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sheerest fun: Volume 2 of Saga, Brian K. Vaughan and Fiona Staples’s barnstorming space opera graphic novel. In this one, we get more of The Will and Lying Cat—two of my absolute faves—beautifully rendered interactions between Alana and her father-in-law, a planet that hatches, and (finally) the appearance of Gwendolyn. It’s slick, funny, and superb.

most fuck-the-patriarchy: Maria Turtschaninoff’s YA fantasy novel Naondel, the follow-up to last year’s Maresi. Men in general don’t come off well—they’re all evil, weak-willed, arrogant, or all of the above—which does its young readers a disservice; Maresi took care to state that men aren’t inherently bad, a more nuanced approach that showed more respect for an adolescent’s intellect. Still, Naondel is full both of badass women and of women who’ve been badly hurt but not broken. That’s a great big middle finger to oppressive tyrants everywhere. (review)

most self-aware memoir: Admissions, English neurosurgeon Henry Marsh’s second book. Marsh is completely honest about his personal faults, which largely neutralises them; he is forthright about the problems that beset the NHS, and clearly fiercely proud of his colleagues, and of the institution as it was originally conceived. He writes a lot in this second volume about aging and death, too, without either sentimentality or cynicism. His voice is wry and utterly unique. Highly recommended.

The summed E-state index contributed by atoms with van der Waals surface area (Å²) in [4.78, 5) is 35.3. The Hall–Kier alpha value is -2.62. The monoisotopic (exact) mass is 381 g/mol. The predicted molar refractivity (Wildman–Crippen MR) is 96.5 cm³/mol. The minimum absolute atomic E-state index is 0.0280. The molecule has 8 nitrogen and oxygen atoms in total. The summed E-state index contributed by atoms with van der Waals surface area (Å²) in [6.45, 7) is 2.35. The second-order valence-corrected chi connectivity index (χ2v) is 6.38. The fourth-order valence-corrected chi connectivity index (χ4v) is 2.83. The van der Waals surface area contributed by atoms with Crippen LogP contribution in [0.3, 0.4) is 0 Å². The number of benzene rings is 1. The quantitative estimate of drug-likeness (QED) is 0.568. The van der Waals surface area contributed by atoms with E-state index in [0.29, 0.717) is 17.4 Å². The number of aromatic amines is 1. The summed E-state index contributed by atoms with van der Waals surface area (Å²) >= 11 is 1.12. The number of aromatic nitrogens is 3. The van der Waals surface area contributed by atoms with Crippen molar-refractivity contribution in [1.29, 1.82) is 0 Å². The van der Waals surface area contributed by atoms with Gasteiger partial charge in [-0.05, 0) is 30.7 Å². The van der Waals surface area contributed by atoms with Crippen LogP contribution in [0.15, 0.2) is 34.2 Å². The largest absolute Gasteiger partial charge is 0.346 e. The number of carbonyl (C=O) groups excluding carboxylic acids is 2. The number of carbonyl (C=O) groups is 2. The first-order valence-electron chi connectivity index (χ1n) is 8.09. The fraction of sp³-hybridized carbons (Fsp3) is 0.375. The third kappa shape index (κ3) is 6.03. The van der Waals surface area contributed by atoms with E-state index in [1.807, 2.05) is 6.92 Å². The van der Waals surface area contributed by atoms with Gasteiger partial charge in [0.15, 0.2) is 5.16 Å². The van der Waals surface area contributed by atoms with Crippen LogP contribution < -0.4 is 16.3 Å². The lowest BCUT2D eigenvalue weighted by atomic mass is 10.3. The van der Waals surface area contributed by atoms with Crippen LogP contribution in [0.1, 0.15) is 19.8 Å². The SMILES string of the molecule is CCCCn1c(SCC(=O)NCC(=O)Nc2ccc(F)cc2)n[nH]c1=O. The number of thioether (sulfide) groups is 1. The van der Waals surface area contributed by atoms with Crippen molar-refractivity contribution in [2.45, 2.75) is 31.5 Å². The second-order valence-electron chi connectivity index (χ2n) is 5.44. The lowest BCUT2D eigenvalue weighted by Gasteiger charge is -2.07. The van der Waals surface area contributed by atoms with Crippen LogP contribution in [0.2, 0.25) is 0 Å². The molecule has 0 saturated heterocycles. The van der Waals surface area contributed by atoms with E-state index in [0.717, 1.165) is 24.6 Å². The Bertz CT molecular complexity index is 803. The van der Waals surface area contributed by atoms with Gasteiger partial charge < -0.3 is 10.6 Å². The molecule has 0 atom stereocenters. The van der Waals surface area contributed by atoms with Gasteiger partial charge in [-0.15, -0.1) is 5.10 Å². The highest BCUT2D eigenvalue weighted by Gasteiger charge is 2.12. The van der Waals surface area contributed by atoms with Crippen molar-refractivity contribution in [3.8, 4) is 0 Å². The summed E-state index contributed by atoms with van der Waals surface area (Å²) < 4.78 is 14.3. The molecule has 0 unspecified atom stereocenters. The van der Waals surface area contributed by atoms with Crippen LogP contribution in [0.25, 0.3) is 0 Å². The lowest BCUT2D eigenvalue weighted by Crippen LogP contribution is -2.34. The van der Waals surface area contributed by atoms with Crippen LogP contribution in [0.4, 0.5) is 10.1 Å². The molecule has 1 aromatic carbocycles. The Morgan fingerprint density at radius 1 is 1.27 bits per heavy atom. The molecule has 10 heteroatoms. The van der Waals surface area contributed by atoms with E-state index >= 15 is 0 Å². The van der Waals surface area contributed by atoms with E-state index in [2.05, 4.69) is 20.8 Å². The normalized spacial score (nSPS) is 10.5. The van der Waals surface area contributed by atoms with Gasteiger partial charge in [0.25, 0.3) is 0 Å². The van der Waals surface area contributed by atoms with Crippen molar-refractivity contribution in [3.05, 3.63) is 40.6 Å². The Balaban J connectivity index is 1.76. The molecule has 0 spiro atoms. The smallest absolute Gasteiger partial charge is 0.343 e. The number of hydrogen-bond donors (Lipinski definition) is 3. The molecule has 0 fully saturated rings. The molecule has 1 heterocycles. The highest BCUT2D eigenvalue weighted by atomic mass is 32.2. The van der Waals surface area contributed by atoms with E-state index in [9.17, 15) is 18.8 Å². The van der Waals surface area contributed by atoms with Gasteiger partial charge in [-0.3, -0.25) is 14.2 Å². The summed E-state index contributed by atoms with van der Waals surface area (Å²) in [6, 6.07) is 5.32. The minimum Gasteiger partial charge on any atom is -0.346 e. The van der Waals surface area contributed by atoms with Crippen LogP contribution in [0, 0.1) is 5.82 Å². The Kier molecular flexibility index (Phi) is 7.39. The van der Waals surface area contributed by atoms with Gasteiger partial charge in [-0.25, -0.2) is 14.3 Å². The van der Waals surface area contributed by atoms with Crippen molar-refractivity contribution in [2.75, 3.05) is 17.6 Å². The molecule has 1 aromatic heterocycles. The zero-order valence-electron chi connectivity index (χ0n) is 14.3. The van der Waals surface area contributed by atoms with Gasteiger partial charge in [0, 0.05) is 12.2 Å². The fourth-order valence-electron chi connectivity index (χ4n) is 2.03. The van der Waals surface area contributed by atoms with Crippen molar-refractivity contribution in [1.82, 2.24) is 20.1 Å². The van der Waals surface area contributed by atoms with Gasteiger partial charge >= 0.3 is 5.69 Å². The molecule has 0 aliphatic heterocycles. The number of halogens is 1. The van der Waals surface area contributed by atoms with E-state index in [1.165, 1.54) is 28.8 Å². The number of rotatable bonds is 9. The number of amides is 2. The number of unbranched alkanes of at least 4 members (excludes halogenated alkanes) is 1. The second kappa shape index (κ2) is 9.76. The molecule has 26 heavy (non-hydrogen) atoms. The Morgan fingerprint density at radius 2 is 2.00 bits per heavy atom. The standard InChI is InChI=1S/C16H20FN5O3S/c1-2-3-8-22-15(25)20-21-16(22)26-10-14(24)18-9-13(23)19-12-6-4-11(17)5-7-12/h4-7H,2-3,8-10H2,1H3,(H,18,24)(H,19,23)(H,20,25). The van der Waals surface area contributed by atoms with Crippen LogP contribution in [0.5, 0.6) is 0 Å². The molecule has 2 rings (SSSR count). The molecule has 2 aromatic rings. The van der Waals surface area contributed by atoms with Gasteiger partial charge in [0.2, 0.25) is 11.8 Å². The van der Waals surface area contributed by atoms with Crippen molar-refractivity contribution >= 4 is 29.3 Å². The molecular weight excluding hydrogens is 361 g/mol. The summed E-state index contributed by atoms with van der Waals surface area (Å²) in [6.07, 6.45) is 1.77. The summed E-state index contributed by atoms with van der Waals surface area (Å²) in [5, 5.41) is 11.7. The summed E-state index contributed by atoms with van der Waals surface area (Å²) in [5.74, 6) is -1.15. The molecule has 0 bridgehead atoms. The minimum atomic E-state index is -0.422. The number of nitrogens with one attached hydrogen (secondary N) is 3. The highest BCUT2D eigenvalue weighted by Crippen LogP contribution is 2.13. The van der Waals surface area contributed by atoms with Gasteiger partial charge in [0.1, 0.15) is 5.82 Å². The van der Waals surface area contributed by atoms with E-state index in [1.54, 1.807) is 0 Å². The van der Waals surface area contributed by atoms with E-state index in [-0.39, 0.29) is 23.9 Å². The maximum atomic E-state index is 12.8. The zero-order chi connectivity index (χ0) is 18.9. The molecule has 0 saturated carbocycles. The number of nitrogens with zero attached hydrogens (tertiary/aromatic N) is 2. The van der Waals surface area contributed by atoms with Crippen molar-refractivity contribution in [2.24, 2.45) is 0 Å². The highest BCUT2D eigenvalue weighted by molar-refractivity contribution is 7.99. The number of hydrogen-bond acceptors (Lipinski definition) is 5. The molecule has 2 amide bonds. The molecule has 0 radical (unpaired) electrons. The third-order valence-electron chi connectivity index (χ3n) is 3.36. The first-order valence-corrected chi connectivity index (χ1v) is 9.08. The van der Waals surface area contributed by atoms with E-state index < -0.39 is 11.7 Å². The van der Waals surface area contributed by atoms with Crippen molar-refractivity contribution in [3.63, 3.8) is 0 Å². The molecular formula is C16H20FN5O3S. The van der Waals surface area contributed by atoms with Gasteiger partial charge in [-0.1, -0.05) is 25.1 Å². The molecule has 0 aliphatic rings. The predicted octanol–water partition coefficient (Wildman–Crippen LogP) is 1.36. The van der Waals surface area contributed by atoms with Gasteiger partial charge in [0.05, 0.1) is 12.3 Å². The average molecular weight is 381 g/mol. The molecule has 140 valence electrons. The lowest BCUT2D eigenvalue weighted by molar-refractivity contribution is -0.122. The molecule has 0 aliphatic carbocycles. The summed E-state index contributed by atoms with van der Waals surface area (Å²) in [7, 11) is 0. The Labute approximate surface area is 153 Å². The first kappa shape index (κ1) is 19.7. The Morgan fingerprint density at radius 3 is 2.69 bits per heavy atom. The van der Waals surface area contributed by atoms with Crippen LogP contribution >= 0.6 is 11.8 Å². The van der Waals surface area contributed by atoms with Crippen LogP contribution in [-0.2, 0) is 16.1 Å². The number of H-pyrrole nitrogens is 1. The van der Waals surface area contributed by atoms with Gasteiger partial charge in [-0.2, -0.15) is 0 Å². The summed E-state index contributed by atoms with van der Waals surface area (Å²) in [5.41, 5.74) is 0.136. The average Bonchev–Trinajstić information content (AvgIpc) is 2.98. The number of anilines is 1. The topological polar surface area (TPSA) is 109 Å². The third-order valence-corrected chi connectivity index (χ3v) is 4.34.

most diffuse: Sympathy, a debut novel by Olivia Sudjic, published by ONE Pushkin. I liked it well enough, but I finished it unsure of whether Sudjic had actually done anything particularly interesting with her major theme—the ease with which one can stalk and create a false sense of intimacy, using the tools of social media—or whether she had simply used it to tell a fairly conservative story of the need for origins and belonging.

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most unexpected pleasure: That derived from Don DeLillo’s White Noise. Going in with no expectations was probably wise; it’s a surprisingly wistful novel, full of marital affection that is no less honest for being presented side-by-side with selfishness and existential terror.

best retelling: Colm Toibin’s reclamation of the Clytemnestra/Agamemnon/Orestes story from ancient Greece, House of Names. Toibin nails the bare-bones, primeval nature of the story and simultaneously brings us into the heads of absolutely single-minded characters. My only query is whether he gives quite enough weight to religious belief: the younger characters are convinced the gods are not there, but Agamemnon must have thought they were, and we don’t get enough of that (or a good reason to decide that he’s merely a nihilistic child-murdering monster.)